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Sisters

by Mara Phillips

Something More Beautiful

I look exactly like my sisters, except I am taller than both of them. We were called the trilogy at our high school, all with long, flowing brown hair and dark eyes, smiles perfected by braces. April is two years older than I, and Julia two years younger. We are the original three children of a marriage that ended before my cognitive memory began. We grew up shuffling between polar-opposite homes, forced to understand and swallow the unique bitterness of each of our parents, loving them both completely yet separately. We are the only link between those two now-estranged people, products of a love that has been lost. It is a strange, limbo-like place, a suspension in time where the arms of my sisters and I can reach each side of the pain and experience our own, yet we will never be able to console, we will never be able to draw together into a healing embrace.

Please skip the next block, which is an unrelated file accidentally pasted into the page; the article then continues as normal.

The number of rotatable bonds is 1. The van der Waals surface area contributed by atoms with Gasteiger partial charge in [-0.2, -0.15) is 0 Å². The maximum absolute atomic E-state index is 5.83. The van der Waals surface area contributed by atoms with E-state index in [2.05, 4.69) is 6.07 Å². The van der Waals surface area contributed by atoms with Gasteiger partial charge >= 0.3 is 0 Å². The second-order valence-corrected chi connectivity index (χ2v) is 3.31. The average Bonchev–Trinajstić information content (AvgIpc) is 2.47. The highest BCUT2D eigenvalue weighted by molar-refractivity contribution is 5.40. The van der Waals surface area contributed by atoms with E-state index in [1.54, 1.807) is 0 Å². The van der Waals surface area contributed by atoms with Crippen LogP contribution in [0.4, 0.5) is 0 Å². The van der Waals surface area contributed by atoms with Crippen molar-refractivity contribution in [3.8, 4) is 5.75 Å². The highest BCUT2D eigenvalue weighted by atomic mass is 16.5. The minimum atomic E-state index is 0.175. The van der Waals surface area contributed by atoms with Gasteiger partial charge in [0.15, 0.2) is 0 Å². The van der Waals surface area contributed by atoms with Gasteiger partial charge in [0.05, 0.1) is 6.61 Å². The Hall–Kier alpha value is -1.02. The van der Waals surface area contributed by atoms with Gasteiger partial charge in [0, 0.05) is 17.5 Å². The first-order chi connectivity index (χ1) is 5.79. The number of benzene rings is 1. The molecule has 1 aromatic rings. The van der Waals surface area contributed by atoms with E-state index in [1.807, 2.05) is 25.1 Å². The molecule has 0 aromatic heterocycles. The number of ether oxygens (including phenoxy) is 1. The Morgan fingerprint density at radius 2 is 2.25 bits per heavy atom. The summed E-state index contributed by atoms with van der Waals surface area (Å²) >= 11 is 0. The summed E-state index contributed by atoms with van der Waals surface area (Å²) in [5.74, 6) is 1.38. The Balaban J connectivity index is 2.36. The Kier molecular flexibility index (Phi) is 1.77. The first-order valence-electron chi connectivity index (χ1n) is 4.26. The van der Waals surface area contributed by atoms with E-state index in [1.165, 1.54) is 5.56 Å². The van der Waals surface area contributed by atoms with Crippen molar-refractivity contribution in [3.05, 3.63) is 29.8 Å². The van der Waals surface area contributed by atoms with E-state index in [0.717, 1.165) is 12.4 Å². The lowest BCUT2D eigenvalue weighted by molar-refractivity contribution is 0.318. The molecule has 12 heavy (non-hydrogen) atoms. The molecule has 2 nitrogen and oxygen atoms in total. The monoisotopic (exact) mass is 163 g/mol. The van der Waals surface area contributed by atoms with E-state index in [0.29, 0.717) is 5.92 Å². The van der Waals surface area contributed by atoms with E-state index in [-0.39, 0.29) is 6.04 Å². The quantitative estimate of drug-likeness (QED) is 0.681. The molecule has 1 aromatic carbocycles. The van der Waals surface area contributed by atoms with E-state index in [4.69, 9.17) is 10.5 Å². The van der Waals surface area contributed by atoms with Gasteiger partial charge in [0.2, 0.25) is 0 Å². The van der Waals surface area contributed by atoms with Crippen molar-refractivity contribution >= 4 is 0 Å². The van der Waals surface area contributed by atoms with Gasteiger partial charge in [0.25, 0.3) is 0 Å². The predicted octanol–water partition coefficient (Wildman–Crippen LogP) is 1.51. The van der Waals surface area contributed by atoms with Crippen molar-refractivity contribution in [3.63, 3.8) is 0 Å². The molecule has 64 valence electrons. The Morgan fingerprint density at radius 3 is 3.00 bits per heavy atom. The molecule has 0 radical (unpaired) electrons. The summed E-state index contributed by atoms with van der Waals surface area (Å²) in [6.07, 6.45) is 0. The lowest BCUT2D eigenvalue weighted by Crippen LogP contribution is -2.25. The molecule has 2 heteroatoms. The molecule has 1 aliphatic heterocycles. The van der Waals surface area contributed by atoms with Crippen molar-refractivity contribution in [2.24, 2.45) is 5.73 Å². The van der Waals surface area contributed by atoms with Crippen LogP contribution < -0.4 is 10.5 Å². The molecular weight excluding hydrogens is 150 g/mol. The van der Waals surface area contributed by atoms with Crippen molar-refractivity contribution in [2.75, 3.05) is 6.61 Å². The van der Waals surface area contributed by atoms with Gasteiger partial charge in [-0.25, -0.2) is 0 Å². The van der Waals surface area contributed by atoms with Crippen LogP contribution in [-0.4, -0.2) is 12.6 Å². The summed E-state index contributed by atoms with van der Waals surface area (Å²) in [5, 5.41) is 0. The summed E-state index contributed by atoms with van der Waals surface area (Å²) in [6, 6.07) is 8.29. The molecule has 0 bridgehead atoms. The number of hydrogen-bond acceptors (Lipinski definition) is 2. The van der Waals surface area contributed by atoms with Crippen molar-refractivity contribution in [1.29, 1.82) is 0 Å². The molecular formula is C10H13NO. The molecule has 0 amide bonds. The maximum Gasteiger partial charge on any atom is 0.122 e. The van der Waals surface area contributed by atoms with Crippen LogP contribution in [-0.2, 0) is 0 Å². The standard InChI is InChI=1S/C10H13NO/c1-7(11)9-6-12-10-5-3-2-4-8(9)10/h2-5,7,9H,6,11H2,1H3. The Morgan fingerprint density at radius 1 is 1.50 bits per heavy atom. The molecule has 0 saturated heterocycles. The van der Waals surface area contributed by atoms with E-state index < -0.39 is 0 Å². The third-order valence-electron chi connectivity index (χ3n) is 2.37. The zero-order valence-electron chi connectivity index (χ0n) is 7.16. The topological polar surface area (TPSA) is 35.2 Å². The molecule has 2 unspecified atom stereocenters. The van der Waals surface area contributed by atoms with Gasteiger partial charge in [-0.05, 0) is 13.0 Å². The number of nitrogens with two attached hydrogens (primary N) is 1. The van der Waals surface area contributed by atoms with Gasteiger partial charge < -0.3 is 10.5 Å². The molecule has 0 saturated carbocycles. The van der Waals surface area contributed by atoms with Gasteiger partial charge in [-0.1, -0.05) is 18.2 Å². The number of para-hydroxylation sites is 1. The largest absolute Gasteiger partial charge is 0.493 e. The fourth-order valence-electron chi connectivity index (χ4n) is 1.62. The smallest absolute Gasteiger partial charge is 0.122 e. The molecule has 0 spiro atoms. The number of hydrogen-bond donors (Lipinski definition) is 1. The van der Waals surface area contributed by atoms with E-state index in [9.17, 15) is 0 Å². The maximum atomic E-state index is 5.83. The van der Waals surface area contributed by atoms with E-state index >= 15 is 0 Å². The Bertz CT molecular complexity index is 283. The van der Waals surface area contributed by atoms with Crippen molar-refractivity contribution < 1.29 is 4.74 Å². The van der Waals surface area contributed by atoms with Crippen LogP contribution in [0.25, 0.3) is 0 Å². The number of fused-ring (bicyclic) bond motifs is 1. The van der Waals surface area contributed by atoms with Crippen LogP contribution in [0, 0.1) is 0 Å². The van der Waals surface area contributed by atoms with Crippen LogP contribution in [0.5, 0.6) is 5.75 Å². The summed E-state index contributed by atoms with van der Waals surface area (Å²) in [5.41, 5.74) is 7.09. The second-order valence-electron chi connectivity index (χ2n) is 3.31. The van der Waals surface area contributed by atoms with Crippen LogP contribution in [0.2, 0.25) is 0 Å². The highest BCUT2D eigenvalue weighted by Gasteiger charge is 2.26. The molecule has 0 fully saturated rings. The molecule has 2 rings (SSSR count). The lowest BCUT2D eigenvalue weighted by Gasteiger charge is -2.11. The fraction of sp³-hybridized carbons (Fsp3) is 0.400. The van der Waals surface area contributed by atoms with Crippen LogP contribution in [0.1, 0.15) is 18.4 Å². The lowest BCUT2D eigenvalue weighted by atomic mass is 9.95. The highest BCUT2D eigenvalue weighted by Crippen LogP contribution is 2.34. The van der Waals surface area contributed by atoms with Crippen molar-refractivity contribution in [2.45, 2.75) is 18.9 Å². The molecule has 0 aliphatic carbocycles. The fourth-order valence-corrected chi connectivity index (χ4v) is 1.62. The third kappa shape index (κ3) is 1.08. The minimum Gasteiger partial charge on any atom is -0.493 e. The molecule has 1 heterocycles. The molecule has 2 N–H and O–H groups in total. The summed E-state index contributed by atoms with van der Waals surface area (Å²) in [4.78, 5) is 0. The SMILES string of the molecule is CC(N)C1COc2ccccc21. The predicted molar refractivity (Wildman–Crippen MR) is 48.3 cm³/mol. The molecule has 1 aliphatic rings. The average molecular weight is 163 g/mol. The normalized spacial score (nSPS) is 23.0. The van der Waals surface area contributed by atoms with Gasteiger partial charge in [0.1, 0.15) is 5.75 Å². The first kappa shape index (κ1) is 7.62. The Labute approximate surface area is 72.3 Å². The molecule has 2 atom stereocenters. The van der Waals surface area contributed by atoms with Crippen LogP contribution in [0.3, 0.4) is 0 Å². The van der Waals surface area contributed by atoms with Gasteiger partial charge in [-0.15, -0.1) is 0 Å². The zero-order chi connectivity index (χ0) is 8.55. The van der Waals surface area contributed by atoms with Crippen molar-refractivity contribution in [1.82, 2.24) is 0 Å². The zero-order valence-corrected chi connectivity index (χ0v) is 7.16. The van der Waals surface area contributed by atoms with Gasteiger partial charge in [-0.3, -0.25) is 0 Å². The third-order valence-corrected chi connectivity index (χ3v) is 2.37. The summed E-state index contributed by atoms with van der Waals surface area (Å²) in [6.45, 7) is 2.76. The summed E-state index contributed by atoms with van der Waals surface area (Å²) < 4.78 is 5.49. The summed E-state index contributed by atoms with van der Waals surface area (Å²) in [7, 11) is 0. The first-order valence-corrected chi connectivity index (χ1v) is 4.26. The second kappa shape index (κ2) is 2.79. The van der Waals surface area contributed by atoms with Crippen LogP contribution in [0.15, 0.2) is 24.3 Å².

I have faith, though, that God never ends something without beginning something more beautiful. This separation between our parents only made the bond between me and my sisters stronger. Whether we were making the sixteen-hour trip from our Dad’s in Florida to our Mom’s in Arkansas, or just making the drive to school, we were all in it together, ready to talk, ready to listen, ready to comfort. When life starts to spin too fast I think back to jokes told on road trips, secrets whispered under the cover of tents made out of bed sheets, bursts of laughter through tears.

“Julz, go to sleep.”

“Wait, Mara, do you remember when Aunt Linda used to tell us that if we didn’t stop crawling under the dinner table during supper that a big, slimy tongue would come and lick us?!”